As many as 3,000 Amazon Go outlets possible by 2021.
Ten Go stores would be up and running by the end of 2018, 50 by the end of 2019 and up to 3,000 by 2021, according to Bloomberg, which reported that Amazon is targeting dense urban neighborhoods where time-pressed pedestrians are willing to spend a little more than they would at a fast-food restaurant or typical convenience store for better-quality food.
Amazon recently opened its fourth Amazon Go store. It is weighing tweaks to the model as it looks to expand the concept, possibly adding a limited selection of groceries to complement its focus on prepared food pickup, Bloomberg reported. An Amazon spokeswoman declined to comment.
The first Go store opened to the public in January at Amazon’s headquarters, following a test run during which it was available only to the company’s employees. Two other Seattle stores have followed. The latest is a 2,000-square-foot store that opened this week on the first floor of the complex that houses Amazon’s Chicago operations. The company has confirmed plans for Go stores in New York and San Francisco.
Customers enter the stores through a turnstile after swiping the Amazon Go app on their smartphones. Once inside, they select items they want from among the mix of prepared and packaged food items, soft drinks and meal kits on the shelves, then they just walk out. Their purchases are tracked by object recognition and inventory management systems, which automatically debit the shopper’s account for items taken, sending a receipt to the app.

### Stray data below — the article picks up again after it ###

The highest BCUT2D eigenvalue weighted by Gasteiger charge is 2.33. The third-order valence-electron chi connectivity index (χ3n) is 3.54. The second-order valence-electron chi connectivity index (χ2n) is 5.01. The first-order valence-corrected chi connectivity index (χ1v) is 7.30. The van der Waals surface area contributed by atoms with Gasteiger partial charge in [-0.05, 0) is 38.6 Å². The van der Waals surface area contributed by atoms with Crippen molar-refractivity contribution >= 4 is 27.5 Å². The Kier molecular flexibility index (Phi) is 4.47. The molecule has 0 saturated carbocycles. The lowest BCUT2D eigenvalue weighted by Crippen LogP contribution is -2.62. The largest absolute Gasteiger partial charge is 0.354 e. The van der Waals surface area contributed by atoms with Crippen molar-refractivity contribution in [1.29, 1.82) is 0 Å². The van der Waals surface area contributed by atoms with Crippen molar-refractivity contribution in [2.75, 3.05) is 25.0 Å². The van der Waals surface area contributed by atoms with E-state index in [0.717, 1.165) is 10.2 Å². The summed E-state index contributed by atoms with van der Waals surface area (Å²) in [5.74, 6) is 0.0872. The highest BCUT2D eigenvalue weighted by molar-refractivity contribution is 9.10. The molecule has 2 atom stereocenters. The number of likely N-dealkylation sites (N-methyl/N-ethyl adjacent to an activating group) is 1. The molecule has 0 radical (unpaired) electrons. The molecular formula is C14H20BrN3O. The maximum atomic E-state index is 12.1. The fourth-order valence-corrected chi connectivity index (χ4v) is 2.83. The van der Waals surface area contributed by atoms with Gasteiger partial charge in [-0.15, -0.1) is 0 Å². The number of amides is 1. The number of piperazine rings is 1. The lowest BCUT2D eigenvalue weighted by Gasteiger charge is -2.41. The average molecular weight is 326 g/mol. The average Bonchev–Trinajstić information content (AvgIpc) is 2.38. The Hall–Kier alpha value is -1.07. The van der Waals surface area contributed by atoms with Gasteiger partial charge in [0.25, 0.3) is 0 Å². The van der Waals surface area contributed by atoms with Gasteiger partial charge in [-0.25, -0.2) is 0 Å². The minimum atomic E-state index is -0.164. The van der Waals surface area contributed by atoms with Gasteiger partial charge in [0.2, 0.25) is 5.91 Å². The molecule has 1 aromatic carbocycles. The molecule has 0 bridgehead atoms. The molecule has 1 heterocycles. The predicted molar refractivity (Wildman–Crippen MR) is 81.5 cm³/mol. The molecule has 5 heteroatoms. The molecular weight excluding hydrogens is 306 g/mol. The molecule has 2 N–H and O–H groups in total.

A source familiar with Amazon Go’s development told The Seattle Times that the pace of expansion has been a subject of internal debate. The source also said Amazon was looking for ways to bring down the cost of the high-tech systems that automate the stores. Hardware installed for the first Seattle store cost between $2 million and $3 million, the newspaper said.
Amazon is one among several companies — including retailers and technology startups specializing in such areas as robotics and data management — working to bring automation to the retail sector.